Bartlow’s Dread Machine is a great game. From starting the game, I didn’t expect to enjoy it. The game’s mechanics felt off. The mechanics are arcade shooter like, but you don’t have complete movement of your character (a secret agent). It felt unnatural and limited as an arcade shooter—however, the games set in an interesting era of history. The game’s setting pulled me in, and I quickly found myself loving it. Bartlow’s Dread Machine is set in 1930s America, a period of history whereby US president Franklin D Roosevelt attempted to revitalise the US after the great depression. As a secret agent during this period, you embark on a mission to stop an evil plot from taking shape.
An amercianised feel
The game shines in this regard; its setting makes it stand out. The game has an Americanised 1930’s look which is beautiful. The outstanding graphics combined with its early 20th-century pre-war soundtrack puts you in the boots of a secret agent during this particular part of US history. You feel like a secret agent during the period, and it feels great. By great feeling, I mean the gameplay. Although I wasn’t a fan of the gameplay at the start of my playthrough, it grew on me as I continued to work my way through the story. The gameplay is fun and strategic having you the player using various weapons to take down enemies in a classic arcade shooter feel but in early 20th-century America.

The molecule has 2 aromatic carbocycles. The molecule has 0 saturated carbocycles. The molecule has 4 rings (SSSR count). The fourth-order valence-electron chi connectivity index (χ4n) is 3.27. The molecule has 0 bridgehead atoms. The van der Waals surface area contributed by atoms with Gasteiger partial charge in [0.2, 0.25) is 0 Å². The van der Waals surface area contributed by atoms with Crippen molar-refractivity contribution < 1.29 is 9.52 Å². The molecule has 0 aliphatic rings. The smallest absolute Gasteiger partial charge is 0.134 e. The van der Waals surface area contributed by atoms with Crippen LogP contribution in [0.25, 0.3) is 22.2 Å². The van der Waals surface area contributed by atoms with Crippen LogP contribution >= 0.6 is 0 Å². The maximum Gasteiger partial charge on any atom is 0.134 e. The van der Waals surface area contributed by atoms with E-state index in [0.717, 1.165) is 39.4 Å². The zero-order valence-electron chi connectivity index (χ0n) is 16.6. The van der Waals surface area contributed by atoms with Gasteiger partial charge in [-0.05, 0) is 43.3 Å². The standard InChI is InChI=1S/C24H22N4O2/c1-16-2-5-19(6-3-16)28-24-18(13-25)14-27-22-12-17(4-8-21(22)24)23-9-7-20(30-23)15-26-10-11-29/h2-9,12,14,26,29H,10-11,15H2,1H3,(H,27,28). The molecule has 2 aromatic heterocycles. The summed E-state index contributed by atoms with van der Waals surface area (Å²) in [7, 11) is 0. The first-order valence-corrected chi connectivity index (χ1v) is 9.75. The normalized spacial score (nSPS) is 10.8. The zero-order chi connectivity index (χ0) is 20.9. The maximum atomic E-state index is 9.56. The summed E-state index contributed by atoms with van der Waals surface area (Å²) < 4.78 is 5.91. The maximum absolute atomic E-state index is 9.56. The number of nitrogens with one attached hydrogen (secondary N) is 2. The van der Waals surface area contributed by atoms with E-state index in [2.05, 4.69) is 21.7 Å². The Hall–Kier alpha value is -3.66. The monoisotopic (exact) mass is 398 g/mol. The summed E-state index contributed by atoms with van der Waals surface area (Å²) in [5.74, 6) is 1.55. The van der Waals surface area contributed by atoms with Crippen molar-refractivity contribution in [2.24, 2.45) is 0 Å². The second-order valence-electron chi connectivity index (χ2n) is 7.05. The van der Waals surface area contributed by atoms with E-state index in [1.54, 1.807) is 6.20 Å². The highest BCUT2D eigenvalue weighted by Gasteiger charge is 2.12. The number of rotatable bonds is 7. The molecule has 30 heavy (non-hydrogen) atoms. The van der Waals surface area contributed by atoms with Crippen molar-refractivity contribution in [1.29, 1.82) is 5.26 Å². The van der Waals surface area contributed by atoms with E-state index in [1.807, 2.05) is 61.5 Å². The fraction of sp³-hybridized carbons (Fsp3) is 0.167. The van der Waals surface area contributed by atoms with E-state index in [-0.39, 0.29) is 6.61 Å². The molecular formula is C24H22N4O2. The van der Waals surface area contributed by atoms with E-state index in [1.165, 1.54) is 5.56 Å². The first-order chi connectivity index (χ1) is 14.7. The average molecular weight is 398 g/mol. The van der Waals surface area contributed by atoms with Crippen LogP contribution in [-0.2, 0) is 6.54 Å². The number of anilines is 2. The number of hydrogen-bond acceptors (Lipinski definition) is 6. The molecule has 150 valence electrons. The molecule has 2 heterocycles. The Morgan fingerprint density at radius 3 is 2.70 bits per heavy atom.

Outstanding variety and customisation
As you progress through the story, the enemy types vary, making you choose how to take down the enemies to go through the level strategically. Bartlow’s Dread Machine also has considerable variation in level design and uses various camera angles to change gameplay dynamics. This variation makes the game stand out, turning a traditional arcade shooter into a strategy game. One example is the use of the top-down camera angle to position the player in such a way as to be able to take down and see incoming waves of enemies otherwise impossible from a side-on view. Furthermore, Bartlow’s Dread Machine also has considerable customisation with a vast range of weapons and 1930’s clothing to choose from, to give your agent that 1930’s feel. Further adding appeal to the game.
Despite the positives, I found the lack of complete control of your secret agent still very restrictive. Your secret agent can only move up, down, left and right and this restrive movement made boss battles reasonably bland. Likewise, your character’s motion is slow and could have done with more speed to improve the game’s pacing. Thus the pacing of the game is bad, due to restrive and slow movement. Nevertheless, controlling your character in this respect is easy. The game’s controls are easy to pick up and simple, making it an appealing and accessible arcade shooter.
Overall, Bartlow’s Dread Machine stands out as an arcade shooter. From the great graphics to the outstanding variety in levels and customisation. Bartlow’s Dread Machine incorporates all of this in a 20th-century feel that not only controls well but makes you feel like an agent of a bygone era. Despite pacing and movement issues, the game stands out amongst its rivals in the arcade shooter genre. It is adding a considerable amount of new to an already saturated genre of games.